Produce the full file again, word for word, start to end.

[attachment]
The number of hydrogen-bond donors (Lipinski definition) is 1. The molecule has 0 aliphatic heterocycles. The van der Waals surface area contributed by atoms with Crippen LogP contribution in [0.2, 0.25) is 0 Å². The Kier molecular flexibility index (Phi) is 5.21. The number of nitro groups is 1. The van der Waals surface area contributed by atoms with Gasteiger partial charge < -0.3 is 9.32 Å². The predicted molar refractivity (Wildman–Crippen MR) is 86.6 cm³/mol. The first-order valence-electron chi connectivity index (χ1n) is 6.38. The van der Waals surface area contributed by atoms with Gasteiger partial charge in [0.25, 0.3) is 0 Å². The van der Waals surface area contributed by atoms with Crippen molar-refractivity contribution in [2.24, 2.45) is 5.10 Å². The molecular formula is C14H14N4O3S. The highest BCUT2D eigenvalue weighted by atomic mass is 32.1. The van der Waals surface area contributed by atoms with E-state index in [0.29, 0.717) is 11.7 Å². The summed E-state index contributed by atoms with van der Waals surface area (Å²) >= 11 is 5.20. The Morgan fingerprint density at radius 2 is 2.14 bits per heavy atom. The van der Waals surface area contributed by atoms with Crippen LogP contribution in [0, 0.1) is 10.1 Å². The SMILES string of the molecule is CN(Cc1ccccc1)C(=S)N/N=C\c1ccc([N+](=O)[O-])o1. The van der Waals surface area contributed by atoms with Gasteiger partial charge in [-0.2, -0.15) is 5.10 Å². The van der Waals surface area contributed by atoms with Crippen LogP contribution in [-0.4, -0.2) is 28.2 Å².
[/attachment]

The number of hydrogen-bond donors (Lipinski definition) is 1. The molecule has 0 aliphatic heterocycles. The van der Waals surface area contributed by atoms with Crippen LogP contribution in [0.2, 0.25) is 0 Å². The Kier molecular flexibility index (Phi) is 5.21. The number of nitro groups is 1. The van der Waals surface area contributed by atoms with Gasteiger partial charge < -0.3 is 9.32 Å². The predicted molar refractivity (Wildman–Crippen MR) is 86.6 cm³/mol. The first-order valence-electron chi connectivity index (χ1n) is 6.38. The van der Waals surface area contributed by atoms with Gasteiger partial charge in [0.25, 0.3) is 0 Å². The van der Waals surface area contributed by atoms with Crippen molar-refractivity contribution in [2.24, 2.45) is 5.10 Å². The molecular formula is C14H14N4O3S. The highest BCUT2D eigenvalue weighted by atomic mass is 32.1. The van der Waals surface area contributed by atoms with E-state index in [0.29, 0.717) is 11.7 Å². The summed E-state index contributed by atoms with van der Waals surface area (Å²) >= 11 is 5.20. The Morgan fingerprint density at radius 2 is 2.14 bits per heavy atom. The van der Waals surface area contributed by atoms with Crippen LogP contribution in [0, 0.1) is 10.1 Å². The SMILES string of the molecule is CN(Cc1ccccc1)C(=S)N/N=C\c1ccc([N+](=O)[O-])o1. The van der Waals surface area contributed by atoms with Gasteiger partial charge in [-0.2, -0.15) is 5.10 Å². The van der Waals surface area contributed by atoms with Crippen LogP contribution in [-0.4, -0.2) is 28.2 Å².